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Proceedings Paper

Towards a comprehensive CT image segmentation for thoracic organ radiation dose estimation and reporting
Author(s): Cristian Lorenz; Heike Ruppertshofen; Torbjörn Vik; Peter Prinsen; Jens Wiegert
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Paper Abstract

Administered dose of ionizing radiation during medical imaging is an issue of increasing concern for the patient, for the clinical community, and for respective regulatory bodies. CT radiation dose is currently estimated based on a set of very simplifying assumptions which do not take the actual body geometry and organ specific doses into account. This makes it very difficult to accurately report imaging related administered dose and to track it for different organs over the life of the patient. In this paper this deficit is addressed in a two-fold way. In a first step, the absorbed radiation dose in each image voxel is estimated based on a Monte-Carlo simulation of X-ray absorption and scattering. In a second step, the image is segmented into tissue types with different radio sensitivity. In combination this allows to calculate the effective dose as a weighted sum of the individual organ doses. The main purpose of this paper is to assess the feasibility of automatic organ specific dose estimation. With respect to a commercially applicable solution and respective robustness and efficiency requirements, we investigated the effect of dose sampling rather than integration over the organ volume. We focused on the thoracic anatomy as the exemplary body region, imaged frequently by CT. For image segmentation we applied a set of available approaches which allowed us to cover the main thoracic radio-sensitive tissue types. We applied the dose estimation approach to 10 thoracic CT datasets and evaluated segmentation accuracy and administered dose and could show that organ specific dose estimation can be achieved.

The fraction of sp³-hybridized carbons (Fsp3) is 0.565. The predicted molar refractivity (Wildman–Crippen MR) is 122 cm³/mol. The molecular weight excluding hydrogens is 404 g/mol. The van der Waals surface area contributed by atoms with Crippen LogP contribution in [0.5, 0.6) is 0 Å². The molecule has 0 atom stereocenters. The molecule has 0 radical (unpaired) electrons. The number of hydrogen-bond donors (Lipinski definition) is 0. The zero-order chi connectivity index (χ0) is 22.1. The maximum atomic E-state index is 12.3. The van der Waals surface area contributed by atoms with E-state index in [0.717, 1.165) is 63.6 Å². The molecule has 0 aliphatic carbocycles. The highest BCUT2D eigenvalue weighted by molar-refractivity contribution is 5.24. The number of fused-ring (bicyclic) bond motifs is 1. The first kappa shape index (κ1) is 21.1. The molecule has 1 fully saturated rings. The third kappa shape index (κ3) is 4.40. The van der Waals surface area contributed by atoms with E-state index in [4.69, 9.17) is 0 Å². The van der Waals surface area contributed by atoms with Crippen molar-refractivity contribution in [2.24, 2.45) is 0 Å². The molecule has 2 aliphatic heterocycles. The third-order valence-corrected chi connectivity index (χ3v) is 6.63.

Paper Details

Date Published: 21 March 2014
PDF: 15 pages
Proc. SPIE 9034, Medical Imaging 2014: Image Processing, 90340A (21 March 2014); doi: 10.1117/12.2042998
Show Author Affiliations
Cristian Lorenz, Philips Research Labs. (Germany)
Heike Ruppertshofen, Philips Research Labs. (Germany)
Torbjörn Vik, Philips Research Labs. (Germany)
Peter Prinsen, Philips Research Labs. (Netherlands)
Jens Wiegert, Philips Research Labs. (Netherlands)


Published in SPIE Proceedings Vol. 9034:
Medical Imaging 2014: Image Processing
Sebastien Ourselin; Martin A. Styner, Editor(s)

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